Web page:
Soon the path I was following widened to a road as I entered Ferryden Farm (presumably so called because there was once a ferry here). The road ahead now had buildings on both sides and the industry of the harbour at Montrose off to my right.
It looked like the harbour was being dredged and there was a large ship moored up at the harbour presumably loading or unloading cargo as it was clear this is still very much a working port.
I continued on the road to enter the village of Ferryden where there were now houses on both sides of the road.
The rain now was torrential and I was glad to be nearing the end of the walk so I could get out of the rain. It was soon the sort of rain that was bouncing back off the road and at the end of the road through the village I was approaching the A92, at a large roundabout. Here there was a bus shelter and I decided to seek shelter in it to let the worst of the rain pass.
When the rain had reduced from torrential to merely heavy again, I continued now turning right to follow beside the busy A92 (thankfully with a pavement) that soon crosses the mouth of Montrose Basin (the river South Esk) with the railway doing the same on it’s own bridge just off to my left.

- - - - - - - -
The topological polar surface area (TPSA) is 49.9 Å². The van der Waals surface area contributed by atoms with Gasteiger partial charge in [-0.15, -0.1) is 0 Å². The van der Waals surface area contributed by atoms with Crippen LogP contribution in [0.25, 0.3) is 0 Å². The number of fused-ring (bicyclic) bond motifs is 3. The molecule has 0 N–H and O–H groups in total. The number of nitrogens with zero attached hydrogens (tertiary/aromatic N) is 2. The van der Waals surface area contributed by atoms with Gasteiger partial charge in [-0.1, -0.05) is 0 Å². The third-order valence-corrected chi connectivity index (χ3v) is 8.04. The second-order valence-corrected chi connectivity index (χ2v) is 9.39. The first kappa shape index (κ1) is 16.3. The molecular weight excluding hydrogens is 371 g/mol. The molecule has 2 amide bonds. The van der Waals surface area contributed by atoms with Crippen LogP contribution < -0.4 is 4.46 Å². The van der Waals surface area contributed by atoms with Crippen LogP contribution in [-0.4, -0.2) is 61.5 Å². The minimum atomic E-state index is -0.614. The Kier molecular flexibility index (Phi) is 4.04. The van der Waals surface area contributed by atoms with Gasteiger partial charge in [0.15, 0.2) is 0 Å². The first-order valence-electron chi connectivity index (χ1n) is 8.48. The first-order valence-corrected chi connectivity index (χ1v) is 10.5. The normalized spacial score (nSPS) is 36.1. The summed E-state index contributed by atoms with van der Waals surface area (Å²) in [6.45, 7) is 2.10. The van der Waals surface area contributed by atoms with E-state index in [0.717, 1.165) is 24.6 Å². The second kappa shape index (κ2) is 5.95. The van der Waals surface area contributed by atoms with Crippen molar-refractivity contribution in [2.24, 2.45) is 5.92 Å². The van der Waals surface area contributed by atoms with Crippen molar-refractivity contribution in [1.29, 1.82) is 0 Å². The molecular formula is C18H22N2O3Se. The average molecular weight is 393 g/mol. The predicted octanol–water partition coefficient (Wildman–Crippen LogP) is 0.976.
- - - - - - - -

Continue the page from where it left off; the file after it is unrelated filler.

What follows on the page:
Having crossed the river I decided to forgo any exploration of the town in the miserable weather and continue directly ahead alongside the A92 to the station half a mile or so ahead. Here I could get out of the rain at last and take the train back to Dundee.
The heavy rain continued and so I took the bus back to my hotel rather than walk (and at least the driver did not try to overcharge me this time – I was wise to that trick now!).
This was an interesting and varied walk. The first part from Arbroath was spectacular with beautiful scenery and an excellent path right along the coast. Sadly after that I was left to my own devices to find my own route which had proved a bit challenging at times with rivers to ford and field fences to cross. But I was pleased to have made it and finished at Montrose unscathed. On the way I’d had some lovely beaches but sadly a couple of rather run-down villages and the last part of the walk in the torrential rain had not been all that pleasant.
Here are details of the public transport needed for this walk:-
Trains run regularly between Montrose and Arbroath and take a little under 15 minutes to travel between the towns. For details see the full timetable. In general trains run between 2 and 3 times an hour Monday – Saturday and 1-2 times an hour on Sundays. Most trains are operated by Scotrail generally running between Aberdeen or Inverness to the north and Glasgow or Edinburgh to the south. There are also a few longer distance trains that operate to/from London, operated by LNER and to/from Birmingham or the South West, operated by Cross Country.
Here are the complete set of photos for this walk: Main Link.